Segment Growth: Finally, we see the internet and brick and mortar growing together because both serve a purpose. A recent study by Dimensional showed that a majority of Americans still prefer to buy furniture through brick and mortar stores while that is not true with consumer electronics, for example.

Focus On The Home:  One way that our economy can reduce its energy costs, reduce pollution, increase worker productivity, reduce wasted time and improve family life, is to focus on the home.

America is about to see a major shift in the way we work, study, shop and do almost every other major activity because all these activities are becoming more home based. In some cases this trend is being driven by government regulations. In Los Angeles, employers with more than 100 workers downtown have to have a minimum of 10% of their workers working from the home or from remote sites to help reduce traffic and pollution. In 2010, the Federal government created a project to lessen commuting for all of the reasons listed above. The “2010 Telework Enhancement Act” states that “Telework can make employees more efficient, more accountable and more resilient in emergency conditions”. The study went on to say that 32% of federal workers should be eligible to telecommute rather than to continue to go to central office sites. This alone could be a major shift in how the home is perceived.

The Associated Press on February 6th quoted a study by the Texas A&M Transportation Institute that said that traffic congestion cost America $121 billion in terms of energy costs and 5.5 billion hours wasted sitting in traffic.

We are coming to a point where the high cost of energy and pollution are creating an opportunity to make US homes more functional. The technology now exists to allow people to work, participate in meetings and exchange ideas from their homes. Not only does this conserve energy, reduce pollution and save money, it helps cut down on commuting, the cost of apparel, child care, auto repairs and many other expenses. Check out the exhibit below that illustrates many home centered activities driven by technological change.

In addition to being the major location for most of the above activities, the house of tomorrow will also include:

  • Auto-pantry: Application that automatically interfaces a refrigerator or other household items with a smart phone listing. Items needed can be viewed on the phone while shopping in a store or when placing an online order for delivery.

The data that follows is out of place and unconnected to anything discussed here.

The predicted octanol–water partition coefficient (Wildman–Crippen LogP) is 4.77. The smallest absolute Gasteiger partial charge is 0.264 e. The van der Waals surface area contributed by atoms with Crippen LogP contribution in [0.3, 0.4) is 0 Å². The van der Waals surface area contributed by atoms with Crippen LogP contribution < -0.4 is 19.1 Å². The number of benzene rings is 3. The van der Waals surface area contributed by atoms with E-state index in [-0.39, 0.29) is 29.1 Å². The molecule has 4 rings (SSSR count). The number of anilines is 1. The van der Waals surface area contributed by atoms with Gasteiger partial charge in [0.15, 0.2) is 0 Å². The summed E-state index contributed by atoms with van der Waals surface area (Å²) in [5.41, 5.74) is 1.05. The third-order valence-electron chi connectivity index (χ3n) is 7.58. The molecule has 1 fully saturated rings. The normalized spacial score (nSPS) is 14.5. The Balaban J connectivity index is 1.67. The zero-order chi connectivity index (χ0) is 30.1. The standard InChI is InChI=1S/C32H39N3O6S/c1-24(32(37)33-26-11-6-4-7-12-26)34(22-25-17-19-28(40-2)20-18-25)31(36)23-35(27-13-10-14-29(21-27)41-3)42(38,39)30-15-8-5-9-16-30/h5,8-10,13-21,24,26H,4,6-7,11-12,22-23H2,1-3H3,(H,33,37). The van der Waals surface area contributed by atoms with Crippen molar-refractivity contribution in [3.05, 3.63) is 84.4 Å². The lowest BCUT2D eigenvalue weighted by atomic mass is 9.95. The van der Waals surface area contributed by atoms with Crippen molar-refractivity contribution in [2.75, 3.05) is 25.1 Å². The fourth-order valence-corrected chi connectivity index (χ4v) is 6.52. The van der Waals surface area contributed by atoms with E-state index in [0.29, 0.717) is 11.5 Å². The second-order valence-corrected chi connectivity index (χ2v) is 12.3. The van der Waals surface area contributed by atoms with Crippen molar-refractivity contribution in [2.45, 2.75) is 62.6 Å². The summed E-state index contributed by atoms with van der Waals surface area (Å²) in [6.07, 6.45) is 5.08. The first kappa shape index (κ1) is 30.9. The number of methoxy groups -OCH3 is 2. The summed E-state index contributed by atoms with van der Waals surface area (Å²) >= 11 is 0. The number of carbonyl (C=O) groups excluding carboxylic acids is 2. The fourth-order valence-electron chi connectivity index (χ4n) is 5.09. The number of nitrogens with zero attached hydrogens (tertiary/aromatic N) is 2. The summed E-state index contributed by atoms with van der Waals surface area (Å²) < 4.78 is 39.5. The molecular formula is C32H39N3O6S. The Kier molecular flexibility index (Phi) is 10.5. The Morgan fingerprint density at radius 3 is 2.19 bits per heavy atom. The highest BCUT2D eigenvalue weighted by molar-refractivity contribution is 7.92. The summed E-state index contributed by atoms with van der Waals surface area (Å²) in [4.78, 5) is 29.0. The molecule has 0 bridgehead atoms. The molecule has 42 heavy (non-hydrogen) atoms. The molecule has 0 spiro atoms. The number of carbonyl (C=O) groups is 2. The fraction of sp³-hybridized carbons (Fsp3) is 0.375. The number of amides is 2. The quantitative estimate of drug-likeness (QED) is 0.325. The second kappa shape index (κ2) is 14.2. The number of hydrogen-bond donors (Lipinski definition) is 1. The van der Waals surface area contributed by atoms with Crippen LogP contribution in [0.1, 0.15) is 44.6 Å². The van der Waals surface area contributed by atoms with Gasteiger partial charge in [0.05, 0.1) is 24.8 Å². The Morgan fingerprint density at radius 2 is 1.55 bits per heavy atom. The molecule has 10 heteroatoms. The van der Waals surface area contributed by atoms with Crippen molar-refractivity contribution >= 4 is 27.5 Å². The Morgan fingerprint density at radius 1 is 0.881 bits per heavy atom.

• 3-D printers: Basic models are available in the marketplace for less than $2,000. Future home-based 3-D printers will allow people to work on different projects (architecture, fashion, home design and almost anything else) in 3D. We will be able to buy apparel online and the 3D printer will make it at home.

  • Spoken typing: Already available for those who are not comfortable with keyboards; soon computers will also respond to motion, eye movement, voice and eventually thoughts.

  • Virtual travel: Those who either are limited in their travel or who do not want the risk of airplane flights and traveling can see the sights, hear the locals and enjoy many of the benefits of travel without the problems.

  • Personalized merchandise: This will be increasingly popular as each of us can now order things that either just fit us, our rooms, our cars or meet the demands of our family. Want your initials or photo on everything? No problem.

In closing, you may ask yourself, “What will consumers do with all the money they save by staying home?” I will leave that up to your imagination but we believe that coming demographic and lifestyle changes will create many opportunities for smart furniture retailers.

Wallace W. Epperson, Jr. C.F.A, or “Jerry” to his friends, holds an undergraduate degree from the University of Virginia and graduate degree from the College of William & Mary. He is a principal in the investment banking firm Mann, Armistead & Epperson, offering professional corporate financing services to the home furnishings industry.

Mr. Epperson’s publishes a monthly newsletter on the home furnishings industry and conducts larger studies on consumer demographics, housing trends, the economy, shifts in furnishings retailing, imports/exports, styling and on specific product trends. He is a frequent speaker at industry events.

His furniture research, investment clients and state department visits gave him reasons to travel throughout North America, Europe and Asia. Recognition for his work has included the Distinguished Service Award from the AFMA Association, the Pillar of the Industry from IHFRA, being named to the American Furniture Hall of Fame and others. Questions about this article or about any related area can be directed to Jerry at wwe@maeltd.com.